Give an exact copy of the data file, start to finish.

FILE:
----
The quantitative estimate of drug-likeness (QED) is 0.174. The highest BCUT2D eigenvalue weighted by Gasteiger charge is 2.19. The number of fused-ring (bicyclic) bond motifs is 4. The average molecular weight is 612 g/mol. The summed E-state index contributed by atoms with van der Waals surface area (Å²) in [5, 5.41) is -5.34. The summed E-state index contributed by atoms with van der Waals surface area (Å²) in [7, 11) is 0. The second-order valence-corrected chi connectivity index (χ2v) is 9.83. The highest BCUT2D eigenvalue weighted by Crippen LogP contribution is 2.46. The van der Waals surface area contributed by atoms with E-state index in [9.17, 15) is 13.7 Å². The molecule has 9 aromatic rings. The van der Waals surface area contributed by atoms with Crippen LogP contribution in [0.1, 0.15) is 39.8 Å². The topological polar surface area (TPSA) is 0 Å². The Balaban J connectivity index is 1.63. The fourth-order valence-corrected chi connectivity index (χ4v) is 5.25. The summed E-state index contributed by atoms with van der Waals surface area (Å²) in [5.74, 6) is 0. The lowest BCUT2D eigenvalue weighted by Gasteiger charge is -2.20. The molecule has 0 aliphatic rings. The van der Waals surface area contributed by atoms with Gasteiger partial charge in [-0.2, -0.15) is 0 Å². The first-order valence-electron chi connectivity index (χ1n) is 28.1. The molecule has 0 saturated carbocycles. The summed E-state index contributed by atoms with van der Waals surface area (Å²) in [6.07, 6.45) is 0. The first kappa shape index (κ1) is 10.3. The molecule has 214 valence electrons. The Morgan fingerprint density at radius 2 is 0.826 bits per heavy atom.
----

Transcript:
The quantitative estimate of drug-likeness (QED) is 0.174. The highest BCUT2D eigenvalue weighted by Gasteiger charge is 2.19. The number of fused-ring (bicyclic) bond motifs is 4. The average molecular weight is 612 g/mol. The summed E-state index contributed by atoms with van der Waals surface area (Å²) in [5, 5.41) is -5.34. The summed E-state index contributed by atoms with van der Waals surface area (Å²) in [7, 11) is 0. The second-order valence-corrected chi connectivity index (χ2v) is 9.83. The highest BCUT2D eigenvalue weighted by Crippen LogP contribution is 2.46. The van der Waals surface area contributed by atoms with E-state index in [9.17, 15) is 13.7 Å². The molecule has 9 aromatic rings. The van der Waals surface area contributed by atoms with Crippen LogP contribution in [0.1, 0.15) is 39.8 Å². The topological polar surface area (TPSA) is 0 Å². The Balaban J connectivity index is 1.63. The fourth-order valence-corrected chi connectivity index (χ4v) is 5.25. The summed E-state index contributed by atoms with van der Waals surface area (Å²) in [5.74, 6) is 0. The lowest BCUT2D eigenvalue weighted by Gasteiger charge is -2.20. The molecule has 0 aliphatic rings. The van der Waals surface area contributed by atoms with Gasteiger partial charge in [-0.2, -0.15) is 0 Å². The first-order valence-electron chi connectivity index (χ1n) is 28.1. The molecule has 0 saturated carbocycles. The summed E-state index contributed by atoms with van der Waals surface area (Å²) in [6.07, 6.45) is 0. The first kappa shape index (κ1) is 10.3. The molecule has 214 valence electrons. The Morgan fingerprint density at radius 2 is 0.826 bits per heavy atom.